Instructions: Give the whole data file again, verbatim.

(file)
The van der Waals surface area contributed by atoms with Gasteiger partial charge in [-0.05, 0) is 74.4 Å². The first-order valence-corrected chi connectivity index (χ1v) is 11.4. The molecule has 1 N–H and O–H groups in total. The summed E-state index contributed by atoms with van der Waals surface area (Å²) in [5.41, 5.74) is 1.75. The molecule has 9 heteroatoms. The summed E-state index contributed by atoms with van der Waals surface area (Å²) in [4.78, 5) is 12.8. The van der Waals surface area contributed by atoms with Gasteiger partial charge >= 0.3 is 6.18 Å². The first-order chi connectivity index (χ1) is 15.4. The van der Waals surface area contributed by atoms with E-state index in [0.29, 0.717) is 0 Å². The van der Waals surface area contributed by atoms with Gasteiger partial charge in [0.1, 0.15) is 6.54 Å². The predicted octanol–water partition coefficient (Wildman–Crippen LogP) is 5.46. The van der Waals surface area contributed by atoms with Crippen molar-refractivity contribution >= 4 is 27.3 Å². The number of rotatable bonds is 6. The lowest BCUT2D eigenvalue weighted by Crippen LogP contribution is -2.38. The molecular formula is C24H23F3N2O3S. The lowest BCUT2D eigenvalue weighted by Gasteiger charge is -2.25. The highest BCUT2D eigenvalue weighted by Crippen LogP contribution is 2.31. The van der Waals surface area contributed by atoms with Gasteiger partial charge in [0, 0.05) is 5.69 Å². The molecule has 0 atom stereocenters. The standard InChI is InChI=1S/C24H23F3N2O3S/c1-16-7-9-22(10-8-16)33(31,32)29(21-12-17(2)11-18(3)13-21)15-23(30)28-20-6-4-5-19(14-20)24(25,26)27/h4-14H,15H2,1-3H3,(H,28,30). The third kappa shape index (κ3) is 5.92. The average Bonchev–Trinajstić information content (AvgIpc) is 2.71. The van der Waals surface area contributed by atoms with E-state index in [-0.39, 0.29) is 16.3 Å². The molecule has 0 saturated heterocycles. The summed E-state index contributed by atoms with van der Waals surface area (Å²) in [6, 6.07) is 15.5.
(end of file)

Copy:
The van der Waals surface area contributed by atoms with Gasteiger partial charge in [-0.05, 0) is 74.4 Å². The first-order valence-corrected chi connectivity index (χ1v) is 11.4. The molecule has 1 N–H and O–H groups in total. The summed E-state index contributed by atoms with van der Waals surface area (Å²) in [5.41, 5.74) is 1.75. The molecule has 9 heteroatoms. The summed E-state index contributed by atoms with van der Waals surface area (Å²) in [4.78, 5) is 12.8. The van der Waals surface area contributed by atoms with Gasteiger partial charge >= 0.3 is 6.18 Å². The first-order chi connectivity index (χ1) is 15.4. The van der Waals surface area contributed by atoms with E-state index in [0.29, 0.717) is 0 Å². The van der Waals surface area contributed by atoms with Gasteiger partial charge in [0.1, 0.15) is 6.54 Å². The predicted octanol–water partition coefficient (Wildman–Crippen LogP) is 5.46. The van der Waals surface area contributed by atoms with Crippen molar-refractivity contribution >= 4 is 27.3 Å². The number of rotatable bonds is 6. The lowest BCUT2D eigenvalue weighted by Crippen LogP contribution is -2.38. The molecular formula is C24H23F3N2O3S. The lowest BCUT2D eigenvalue weighted by Gasteiger charge is -2.25. The highest BCUT2D eigenvalue weighted by Crippen LogP contribution is 2.31. The van der Waals surface area contributed by atoms with Gasteiger partial charge in [0, 0.05) is 5.69 Å². The molecule has 0 atom stereocenters. The standard InChI is InChI=1S/C24H23F3N2O3S/c1-16-7-9-22(10-8-16)33(31,32)29(21-12-17(2)11-18(3)13-21)15-23(30)28-20-6-4-5-19(14-20)24(25,26)27/h4-14H,15H2,1-3H3,(H,28,30). The third kappa shape index (κ3) is 5.92. The average Bonchev–Trinajstić information content (AvgIpc) is 2.71. The van der Waals surface area contributed by atoms with E-state index in [-0.39, 0.29) is 16.3 Å². The molecule has 0 saturated heterocycles. The summed E-state index contributed by atoms with van der Waals surface area (Å²) in [6, 6.07) is 15.5.